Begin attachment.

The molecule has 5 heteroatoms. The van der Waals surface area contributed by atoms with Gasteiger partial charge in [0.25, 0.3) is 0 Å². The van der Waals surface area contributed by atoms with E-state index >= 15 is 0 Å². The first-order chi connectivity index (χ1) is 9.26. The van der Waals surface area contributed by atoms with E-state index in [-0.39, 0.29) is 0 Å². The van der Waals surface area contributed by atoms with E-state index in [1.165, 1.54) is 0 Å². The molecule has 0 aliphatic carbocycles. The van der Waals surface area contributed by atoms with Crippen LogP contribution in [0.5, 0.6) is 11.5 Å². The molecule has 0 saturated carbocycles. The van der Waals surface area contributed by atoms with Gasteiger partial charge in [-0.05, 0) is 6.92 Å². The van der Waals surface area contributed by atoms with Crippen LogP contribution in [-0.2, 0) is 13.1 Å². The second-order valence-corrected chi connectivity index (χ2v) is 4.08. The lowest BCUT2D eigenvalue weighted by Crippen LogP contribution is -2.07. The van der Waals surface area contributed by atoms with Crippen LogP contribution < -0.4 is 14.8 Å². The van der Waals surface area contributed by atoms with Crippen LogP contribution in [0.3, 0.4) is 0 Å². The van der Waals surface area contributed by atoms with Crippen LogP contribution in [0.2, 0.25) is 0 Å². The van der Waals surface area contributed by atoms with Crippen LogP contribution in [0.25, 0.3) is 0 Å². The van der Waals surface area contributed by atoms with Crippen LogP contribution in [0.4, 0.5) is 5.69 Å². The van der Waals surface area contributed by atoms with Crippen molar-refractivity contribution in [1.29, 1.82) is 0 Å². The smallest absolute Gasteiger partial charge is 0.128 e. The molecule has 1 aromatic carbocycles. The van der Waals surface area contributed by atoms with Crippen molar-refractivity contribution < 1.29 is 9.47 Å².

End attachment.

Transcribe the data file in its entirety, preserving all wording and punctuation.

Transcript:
The molecule has 5 heteroatoms. The van der Waals surface area contributed by atoms with Gasteiger partial charge in [0.25, 0.3) is 0 Å². The van der Waals surface area contributed by atoms with E-state index >= 15 is 0 Å². The first-order chi connectivity index (χ1) is 9.26. The van der Waals surface area contributed by atoms with E-state index in [-0.39, 0.29) is 0 Å². The van der Waals surface area contributed by atoms with E-state index in [1.165, 1.54) is 0 Å². The molecule has 0 aliphatic carbocycles. The van der Waals surface area contributed by atoms with Crippen LogP contribution in [0.5, 0.6) is 11.5 Å². The molecule has 0 saturated carbocycles. The van der Waals surface area contributed by atoms with Gasteiger partial charge in [-0.05, 0) is 6.92 Å². The van der Waals surface area contributed by atoms with Crippen LogP contribution in [-0.2, 0) is 13.1 Å². The second-order valence-corrected chi connectivity index (χ2v) is 4.08. The lowest BCUT2D eigenvalue weighted by Crippen LogP contribution is -2.07. The van der Waals surface area contributed by atoms with Crippen LogP contribution < -0.4 is 14.8 Å². The van der Waals surface area contributed by atoms with Crippen LogP contribution in [0.3, 0.4) is 0 Å². The van der Waals surface area contributed by atoms with Crippen LogP contribution in [0.2, 0.25) is 0 Å². The van der Waals surface area contributed by atoms with Crippen LogP contribution in [0.25, 0.3) is 0 Å². The van der Waals surface area contributed by atoms with Crippen LogP contribution in [0.4, 0.5) is 5.69 Å². The van der Waals surface area contributed by atoms with Crippen molar-refractivity contribution in [1.29, 1.82) is 0 Å². The smallest absolute Gasteiger partial charge is 0.128 e. The molecule has 1 aromatic carbocycles. The van der Waals surface area contributed by atoms with Crippen molar-refractivity contribution < 1.29 is 9.47 Å².